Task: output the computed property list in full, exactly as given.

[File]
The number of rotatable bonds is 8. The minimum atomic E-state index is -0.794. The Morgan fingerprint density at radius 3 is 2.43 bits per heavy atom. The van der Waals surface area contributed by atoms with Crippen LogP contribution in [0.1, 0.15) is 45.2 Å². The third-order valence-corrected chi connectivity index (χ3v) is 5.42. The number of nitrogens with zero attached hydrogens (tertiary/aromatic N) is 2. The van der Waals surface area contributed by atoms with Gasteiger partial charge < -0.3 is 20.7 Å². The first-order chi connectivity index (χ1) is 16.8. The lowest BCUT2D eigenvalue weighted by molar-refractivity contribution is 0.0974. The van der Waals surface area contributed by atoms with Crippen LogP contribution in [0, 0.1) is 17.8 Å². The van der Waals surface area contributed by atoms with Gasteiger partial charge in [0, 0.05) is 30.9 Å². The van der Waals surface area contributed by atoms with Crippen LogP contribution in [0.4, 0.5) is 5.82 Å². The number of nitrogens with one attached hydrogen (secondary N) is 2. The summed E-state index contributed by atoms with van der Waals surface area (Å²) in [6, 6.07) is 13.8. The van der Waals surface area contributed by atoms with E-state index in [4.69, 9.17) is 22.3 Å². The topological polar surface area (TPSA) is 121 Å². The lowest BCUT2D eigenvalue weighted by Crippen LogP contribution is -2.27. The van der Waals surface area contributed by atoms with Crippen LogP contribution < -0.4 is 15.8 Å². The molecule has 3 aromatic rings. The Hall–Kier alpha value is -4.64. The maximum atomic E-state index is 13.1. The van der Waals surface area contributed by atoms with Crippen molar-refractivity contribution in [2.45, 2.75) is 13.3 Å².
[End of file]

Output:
The number of rotatable bonds is 8. The minimum atomic E-state index is -0.794. The Morgan fingerprint density at radius 3 is 2.43 bits per heavy atom. The van der Waals surface area contributed by atoms with Crippen LogP contribution in [0.1, 0.15) is 45.2 Å². The third-order valence-corrected chi connectivity index (χ3v) is 5.42. The number of nitrogens with zero attached hydrogens (tertiary/aromatic N) is 2. The van der Waals surface area contributed by atoms with Gasteiger partial charge < -0.3 is 20.7 Å². The first-order chi connectivity index (χ1) is 16.8. The lowest BCUT2D eigenvalue weighted by molar-refractivity contribution is 0.0974. The van der Waals surface area contributed by atoms with Crippen LogP contribution in [0, 0.1) is 17.8 Å². The van der Waals surface area contributed by atoms with Gasteiger partial charge in [0, 0.05) is 30.9 Å². The van der Waals surface area contributed by atoms with Crippen LogP contribution in [0.4, 0.5) is 5.82 Å². The number of nitrogens with one attached hydrogen (secondary N) is 2. The summed E-state index contributed by atoms with van der Waals surface area (Å²) in [6, 6.07) is 13.8. The van der Waals surface area contributed by atoms with E-state index in [4.69, 9.17) is 22.3 Å². The topological polar surface area (TPSA) is 121 Å². The lowest BCUT2D eigenvalue weighted by Crippen LogP contribution is -2.27. The van der Waals surface area contributed by atoms with Crippen LogP contribution < -0.4 is 15.8 Å². The molecule has 3 aromatic rings. The Hall–Kier alpha value is -4.64. The maximum atomic E-state index is 13.1. The van der Waals surface area contributed by atoms with Crippen molar-refractivity contribution in [2.45, 2.75) is 13.3 Å².